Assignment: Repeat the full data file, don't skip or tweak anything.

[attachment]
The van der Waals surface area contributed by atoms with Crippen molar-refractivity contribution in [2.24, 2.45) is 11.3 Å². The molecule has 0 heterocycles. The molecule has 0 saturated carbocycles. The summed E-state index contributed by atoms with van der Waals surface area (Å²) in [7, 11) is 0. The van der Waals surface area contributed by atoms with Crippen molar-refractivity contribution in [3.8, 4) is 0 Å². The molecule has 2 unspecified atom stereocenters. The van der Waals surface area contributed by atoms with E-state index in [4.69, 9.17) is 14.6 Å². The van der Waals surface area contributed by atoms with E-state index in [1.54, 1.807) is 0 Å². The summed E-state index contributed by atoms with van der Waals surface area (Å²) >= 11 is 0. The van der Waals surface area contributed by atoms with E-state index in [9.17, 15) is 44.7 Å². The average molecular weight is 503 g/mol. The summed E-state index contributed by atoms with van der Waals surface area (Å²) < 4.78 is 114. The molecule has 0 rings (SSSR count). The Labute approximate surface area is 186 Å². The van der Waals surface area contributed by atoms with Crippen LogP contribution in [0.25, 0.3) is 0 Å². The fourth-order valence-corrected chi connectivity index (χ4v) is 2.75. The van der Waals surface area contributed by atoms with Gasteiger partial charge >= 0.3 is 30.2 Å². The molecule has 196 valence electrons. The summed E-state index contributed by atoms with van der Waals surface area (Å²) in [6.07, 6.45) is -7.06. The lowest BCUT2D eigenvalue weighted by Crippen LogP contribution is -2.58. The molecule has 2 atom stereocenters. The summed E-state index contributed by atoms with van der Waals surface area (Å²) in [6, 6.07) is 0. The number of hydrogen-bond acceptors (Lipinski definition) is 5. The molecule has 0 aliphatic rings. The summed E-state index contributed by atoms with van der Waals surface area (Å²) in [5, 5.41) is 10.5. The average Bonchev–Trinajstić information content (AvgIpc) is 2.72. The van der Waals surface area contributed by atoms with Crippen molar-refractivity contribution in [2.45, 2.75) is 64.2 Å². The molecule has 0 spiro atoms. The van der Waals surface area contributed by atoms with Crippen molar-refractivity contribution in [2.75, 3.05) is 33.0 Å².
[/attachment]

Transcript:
The van der Waals surface area contributed by atoms with Crippen molar-refractivity contribution in [2.24, 2.45) is 11.3 Å². The molecule has 0 heterocycles. The molecule has 0 saturated carbocycles. The summed E-state index contributed by atoms with van der Waals surface area (Å²) in [7, 11) is 0. The van der Waals surface area contributed by atoms with Crippen molar-refractivity contribution in [3.8, 4) is 0 Å². The molecule has 2 unspecified atom stereocenters. The van der Waals surface area contributed by atoms with E-state index in [4.69, 9.17) is 14.6 Å². The van der Waals surface area contributed by atoms with E-state index in [1.54, 1.807) is 0 Å². The summed E-state index contributed by atoms with van der Waals surface area (Å²) >= 11 is 0. The van der Waals surface area contributed by atoms with E-state index in [9.17, 15) is 44.7 Å². The average molecular weight is 503 g/mol. The summed E-state index contributed by atoms with van der Waals surface area (Å²) < 4.78 is 114. The molecule has 0 rings (SSSR count). The Labute approximate surface area is 186 Å². The van der Waals surface area contributed by atoms with Crippen LogP contribution in [0.25, 0.3) is 0 Å². The fourth-order valence-corrected chi connectivity index (χ4v) is 2.75. The van der Waals surface area contributed by atoms with Gasteiger partial charge >= 0.3 is 30.2 Å². The molecule has 196 valence electrons. The summed E-state index contributed by atoms with van der Waals surface area (Å²) in [6.07, 6.45) is -7.06. The lowest BCUT2D eigenvalue weighted by Crippen LogP contribution is -2.58. The molecule has 2 atom stereocenters. The summed E-state index contributed by atoms with van der Waals surface area (Å²) in [6, 6.07) is 0. The number of hydrogen-bond acceptors (Lipinski definition) is 5. The molecule has 0 aliphatic rings. The summed E-state index contributed by atoms with van der Waals surface area (Å²) in [5, 5.41) is 10.5. The average Bonchev–Trinajstić information content (AvgIpc) is 2.72. The van der Waals surface area contributed by atoms with Crippen molar-refractivity contribution in [2.45, 2.75) is 64.2 Å². The molecule has 0 spiro atoms. The van der Waals surface area contributed by atoms with Crippen molar-refractivity contribution in [2.75, 3.05) is 33.0 Å².